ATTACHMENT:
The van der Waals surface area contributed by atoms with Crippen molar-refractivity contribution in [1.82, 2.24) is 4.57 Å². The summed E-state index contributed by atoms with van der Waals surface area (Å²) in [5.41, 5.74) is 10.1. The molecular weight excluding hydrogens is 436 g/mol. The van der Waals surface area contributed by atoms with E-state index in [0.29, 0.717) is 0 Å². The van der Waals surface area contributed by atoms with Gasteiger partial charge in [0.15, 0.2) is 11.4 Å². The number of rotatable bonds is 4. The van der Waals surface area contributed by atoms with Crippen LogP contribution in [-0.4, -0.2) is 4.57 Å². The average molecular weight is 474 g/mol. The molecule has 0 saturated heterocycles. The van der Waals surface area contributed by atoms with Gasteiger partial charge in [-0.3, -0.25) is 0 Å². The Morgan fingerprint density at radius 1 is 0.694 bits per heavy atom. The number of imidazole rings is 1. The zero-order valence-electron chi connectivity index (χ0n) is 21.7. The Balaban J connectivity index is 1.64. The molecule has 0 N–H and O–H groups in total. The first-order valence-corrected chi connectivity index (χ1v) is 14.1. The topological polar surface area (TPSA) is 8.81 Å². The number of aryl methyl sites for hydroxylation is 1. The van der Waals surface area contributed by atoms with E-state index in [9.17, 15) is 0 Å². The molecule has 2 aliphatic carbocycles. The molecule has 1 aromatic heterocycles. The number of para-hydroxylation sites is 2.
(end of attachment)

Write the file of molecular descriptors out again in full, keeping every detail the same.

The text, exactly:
The van der Waals surface area contributed by atoms with Crippen molar-refractivity contribution in [1.82, 2.24) is 4.57 Å². The summed E-state index contributed by atoms with van der Waals surface area (Å²) in [5.41, 5.74) is 10.1. The molecular weight excluding hydrogens is 436 g/mol. The van der Waals surface area contributed by atoms with E-state index in [0.29, 0.717) is 0 Å². The van der Waals surface area contributed by atoms with Gasteiger partial charge in [0.15, 0.2) is 11.4 Å². The number of rotatable bonds is 4. The van der Waals surface area contributed by atoms with Crippen LogP contribution in [-0.4, -0.2) is 4.57 Å². The average molecular weight is 474 g/mol. The molecule has 0 saturated heterocycles. The van der Waals surface area contributed by atoms with Gasteiger partial charge in [-0.3, -0.25) is 0 Å². The Morgan fingerprint density at radius 1 is 0.694 bits per heavy atom. The number of imidazole rings is 1. The zero-order valence-electron chi connectivity index (χ0n) is 21.7. The Balaban J connectivity index is 1.64. The molecule has 0 N–H and O–H groups in total. The first-order valence-corrected chi connectivity index (χ1v) is 14.1. The topological polar surface area (TPSA) is 8.81 Å². The number of aryl methyl sites for hydroxylation is 1. The van der Waals surface area contributed by atoms with E-state index in [9.17, 15) is 0 Å². The molecule has 2 aliphatic carbocycles. The molecule has 1 aromatic heterocycles. The number of para-hydroxylation sites is 2.